(The following is taken from the e-book, “How To Find Peace With God (Answers From The Book About Salvation).” If you missed the first part of this series, please Click Here. If you would like to receive the entire e-book (in PDF format), please write me at firstname.lastname@example.org)
What We Must Do
“Then said they unto him, What shall we do, that we might work the works of God? Jesus answered and said unto them, This is the work of God, that ye believe on him whom he hath sent.” (John 6:28-29)
Those of us who teach that man is saved by the grace of God, through faith alone, are often quick to insist that no works are required in order to receive Salvation. While it is definitely true that no “works of righteousness” are necessary for a person to be saved, good deeds and adherence to God’s Commandments not being prerequisites for Salvation, to adamantly state that NO “works” on the part of man figure into the equation may not be entirely accurate.
Jesus did say that we should “work the works of God.” What are those works? To believe on Him Whom God has sent. There has been so much debate throughout the history of the Church as to whether Salvation comes through faith, by works, or some combination of the two. But according to the Head of the Church, Jesus Christ, the works we are to do is to believe. Faith is the works required. Jesus never told us that we must perfectly obey His Commandments, He never told us that we must give to the poor, feed the homeless, or donate to orphanages in order to be saved. All of these things might be good things to do, but none of this is what brings us peace with God. Even if we do these things, if we are not trusting in the Lord Jesus and believing on Him, our sin remains.
God has done for us all that is necessary so that we can have eternal life and peace with Him. All that is required of us is to trust and believe Him. But we must do this. The role of faith in the process of Salvation has been compared to the hand of a beggar being lifted to receive alms from the giver. Faith is the instrument by which we acquire Salvation, it is our own hand outstretched to the hand of God, taking the gift of eternal life that He is offering. Imagine a beggar standing on a street corner, refusing to lift his hand to receive the money a passerby is extending to him!
Yet just as the beggar has no role in earning the money he is freely given, we have no role in earning what God is giving to us. All that we can do, all that we must do, is accept what we are being given. No more and no less.
“Now to him that worketh is the reward not reckoned of grace, but of debt.” (Romans 4:4)
If Salvation came through our own efforts, the works of our own hands securing it, then the grace of God would no longer be grace. Imagine if your employer told you on payday: “I have a gift for you. I have written you a check in the amount of…” And then you are handed a check in the exact amount of your salary. Would that really be a gift? Of course not. You earned that paycheck, it is wages due. The same would hold true if Salvation came by our works; it would no longer be the gift of God but wages earned.
Salvation is a free gift given to us by the grace of God. It is not something we strive for or work toward. It comes to us the moment we believe, placing our trust in the finished work of the Lord Jesus Christ. We find peace with God the moment we put our faith in what He has done, having no confidence in what we have done or can ever do. Believe on Him Whom God has sent, that is the work of God.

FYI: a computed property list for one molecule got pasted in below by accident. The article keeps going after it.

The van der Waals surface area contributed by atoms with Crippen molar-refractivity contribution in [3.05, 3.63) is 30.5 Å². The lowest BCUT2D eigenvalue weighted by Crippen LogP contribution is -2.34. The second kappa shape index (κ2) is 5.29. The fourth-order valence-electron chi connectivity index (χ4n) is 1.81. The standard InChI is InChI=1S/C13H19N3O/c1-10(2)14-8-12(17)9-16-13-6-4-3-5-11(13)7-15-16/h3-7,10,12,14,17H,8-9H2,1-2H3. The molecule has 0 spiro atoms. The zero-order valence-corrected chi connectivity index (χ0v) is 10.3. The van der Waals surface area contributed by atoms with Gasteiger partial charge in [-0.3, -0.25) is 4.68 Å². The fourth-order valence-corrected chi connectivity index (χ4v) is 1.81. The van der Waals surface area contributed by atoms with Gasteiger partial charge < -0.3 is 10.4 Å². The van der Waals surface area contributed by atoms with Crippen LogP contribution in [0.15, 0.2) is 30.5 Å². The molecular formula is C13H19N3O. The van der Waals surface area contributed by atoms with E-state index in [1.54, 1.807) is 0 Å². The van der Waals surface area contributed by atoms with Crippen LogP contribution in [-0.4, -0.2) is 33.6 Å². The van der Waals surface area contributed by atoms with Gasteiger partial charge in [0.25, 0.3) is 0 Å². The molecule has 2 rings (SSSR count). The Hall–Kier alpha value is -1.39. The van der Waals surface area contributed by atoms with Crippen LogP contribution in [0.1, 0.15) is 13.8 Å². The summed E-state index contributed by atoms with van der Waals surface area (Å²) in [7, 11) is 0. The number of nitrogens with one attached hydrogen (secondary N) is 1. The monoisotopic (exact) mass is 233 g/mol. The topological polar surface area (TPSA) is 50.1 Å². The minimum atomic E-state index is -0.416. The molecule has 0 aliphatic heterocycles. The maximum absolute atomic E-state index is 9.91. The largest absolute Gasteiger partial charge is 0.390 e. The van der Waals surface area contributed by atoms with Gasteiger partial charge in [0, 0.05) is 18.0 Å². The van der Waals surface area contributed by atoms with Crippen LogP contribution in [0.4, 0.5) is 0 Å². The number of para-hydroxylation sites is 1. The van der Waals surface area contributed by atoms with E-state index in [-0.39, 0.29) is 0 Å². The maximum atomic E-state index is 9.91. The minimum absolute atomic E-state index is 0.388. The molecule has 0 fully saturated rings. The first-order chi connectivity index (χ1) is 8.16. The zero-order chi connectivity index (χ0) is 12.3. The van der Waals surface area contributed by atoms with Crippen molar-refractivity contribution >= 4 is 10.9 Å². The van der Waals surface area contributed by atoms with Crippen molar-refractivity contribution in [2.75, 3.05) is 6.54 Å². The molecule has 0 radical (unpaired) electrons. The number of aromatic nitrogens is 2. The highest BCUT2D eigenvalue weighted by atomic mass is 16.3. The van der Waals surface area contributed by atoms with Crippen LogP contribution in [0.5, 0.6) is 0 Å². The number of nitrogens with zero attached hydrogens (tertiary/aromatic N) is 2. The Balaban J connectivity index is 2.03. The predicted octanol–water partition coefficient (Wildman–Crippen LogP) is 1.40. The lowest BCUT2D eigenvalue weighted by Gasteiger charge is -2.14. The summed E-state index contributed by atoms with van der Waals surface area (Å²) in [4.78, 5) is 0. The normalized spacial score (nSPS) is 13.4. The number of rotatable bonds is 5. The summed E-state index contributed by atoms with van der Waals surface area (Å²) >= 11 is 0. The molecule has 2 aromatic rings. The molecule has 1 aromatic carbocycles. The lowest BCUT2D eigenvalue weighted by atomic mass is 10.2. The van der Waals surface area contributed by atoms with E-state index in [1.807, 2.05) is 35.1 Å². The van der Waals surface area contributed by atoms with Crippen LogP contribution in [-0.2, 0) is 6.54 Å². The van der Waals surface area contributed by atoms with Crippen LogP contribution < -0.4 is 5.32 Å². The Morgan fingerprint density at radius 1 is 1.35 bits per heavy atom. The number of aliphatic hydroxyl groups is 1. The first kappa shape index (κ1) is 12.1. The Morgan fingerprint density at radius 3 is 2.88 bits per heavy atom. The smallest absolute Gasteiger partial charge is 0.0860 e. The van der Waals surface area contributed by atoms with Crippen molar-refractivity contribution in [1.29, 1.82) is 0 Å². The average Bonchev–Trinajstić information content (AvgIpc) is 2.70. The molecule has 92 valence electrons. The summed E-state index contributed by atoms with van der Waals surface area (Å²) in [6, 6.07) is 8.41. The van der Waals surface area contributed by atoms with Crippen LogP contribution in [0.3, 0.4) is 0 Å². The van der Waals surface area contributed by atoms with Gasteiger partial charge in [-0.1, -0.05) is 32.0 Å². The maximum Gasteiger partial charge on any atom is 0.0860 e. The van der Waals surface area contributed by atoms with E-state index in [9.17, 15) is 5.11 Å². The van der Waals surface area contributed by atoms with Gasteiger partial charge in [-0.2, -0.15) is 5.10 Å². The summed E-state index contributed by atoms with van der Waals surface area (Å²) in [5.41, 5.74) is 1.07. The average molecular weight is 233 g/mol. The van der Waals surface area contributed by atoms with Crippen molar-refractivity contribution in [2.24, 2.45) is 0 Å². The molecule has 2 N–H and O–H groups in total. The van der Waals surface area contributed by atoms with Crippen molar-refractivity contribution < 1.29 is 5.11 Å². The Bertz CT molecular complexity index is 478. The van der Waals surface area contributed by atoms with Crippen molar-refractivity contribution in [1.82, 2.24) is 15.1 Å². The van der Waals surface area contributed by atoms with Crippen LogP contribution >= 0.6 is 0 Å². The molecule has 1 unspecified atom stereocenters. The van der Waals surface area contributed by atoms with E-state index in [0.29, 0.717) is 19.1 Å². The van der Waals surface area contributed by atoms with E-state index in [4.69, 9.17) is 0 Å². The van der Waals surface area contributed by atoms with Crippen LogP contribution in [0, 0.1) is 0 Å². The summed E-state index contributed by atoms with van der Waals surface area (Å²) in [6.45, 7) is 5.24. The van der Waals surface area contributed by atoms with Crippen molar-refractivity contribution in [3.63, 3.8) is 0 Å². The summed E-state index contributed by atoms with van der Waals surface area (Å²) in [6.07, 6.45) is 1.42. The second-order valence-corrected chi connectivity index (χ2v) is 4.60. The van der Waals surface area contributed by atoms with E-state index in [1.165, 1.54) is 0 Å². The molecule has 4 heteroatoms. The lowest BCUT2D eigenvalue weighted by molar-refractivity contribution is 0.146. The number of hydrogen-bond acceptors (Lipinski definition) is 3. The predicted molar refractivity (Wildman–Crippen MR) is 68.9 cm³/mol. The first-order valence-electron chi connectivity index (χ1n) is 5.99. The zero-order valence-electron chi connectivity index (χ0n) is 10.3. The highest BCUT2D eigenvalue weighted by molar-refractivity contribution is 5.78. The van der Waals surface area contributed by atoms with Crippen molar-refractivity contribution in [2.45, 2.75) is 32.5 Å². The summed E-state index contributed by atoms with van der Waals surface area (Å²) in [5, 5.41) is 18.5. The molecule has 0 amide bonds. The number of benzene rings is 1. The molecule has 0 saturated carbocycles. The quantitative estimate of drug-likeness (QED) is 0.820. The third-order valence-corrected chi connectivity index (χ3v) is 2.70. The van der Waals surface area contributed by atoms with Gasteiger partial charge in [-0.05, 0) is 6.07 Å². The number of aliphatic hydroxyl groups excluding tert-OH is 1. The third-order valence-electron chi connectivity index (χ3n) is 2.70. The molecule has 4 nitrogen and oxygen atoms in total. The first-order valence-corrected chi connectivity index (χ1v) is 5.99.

What Must We Believe?
So what exactly are we to believe in order to be saved? Are there certain fundamental essentials that all Christians should believe? Does it matter what we believe about Christ as long as we are trusting Him?
When I first came to faith in Jesus Christ, I was a 9 year old boy. At that time, I had never heard the word “Trinity” (except maybe as part of the name of a church), I couldn’t have told you who Habakkuk was, I was unable to even spell Deuteronomy, and I didn’t even realize there was a difference between Methodists and Presbyterians (except that they attended different churches, of course). Names like John Wesley, Martin Luther, D.L. Moody, Charles Spurgeon, and John Calvin were completely foreign to me. But I did know one thing: I knew that Jesus Christ loved me and cared about me. I knew that He had given Himself for me, although I did not understand exactly what that meant.
My faith in the Lord Jesus was very simple and literally “child-like” at that time, but it was a real faith. I trusted in Him and knew that I wanted to follow Him, having no real notion of where He would lead me. After a time or two of finding myself wayward and wandering, this prodigal son did eventually come home, and I ended up learning a few more things about my precious Savior and His Word than I knew at the beginning. I didn’t become more saved by learning these things, nor did my faith somehow become more efficacious having found them out. But after I did become a part of God’s family, there were some important components of the Gospel Message that I came to understand more fully, components that are fundamental to what actually defines the Gospel.
But the question remains: Are there essential elements of the Gospel that should eventually be believed and accepted as a Christian gains maturity in their relationship with the Lord? I believe that there are. There are certain absolute, non-negotiable tenets that constitute what it means to truly be a Christian, doctrines which cannot be rejected by one who would claim to trust in and believe on the Lord Jesus Christ, once they do learn about them. Traditionally, the Church has written down “creeds” which delineate agreed upon doctrines that should be universally accepted, whose recital and confirmation often establish whether or not an individual may join their congregation as a full member. But long before a single creed was written, the Apostle Paul included 10 such fundamental doctrines for all believers in the Book of Romans: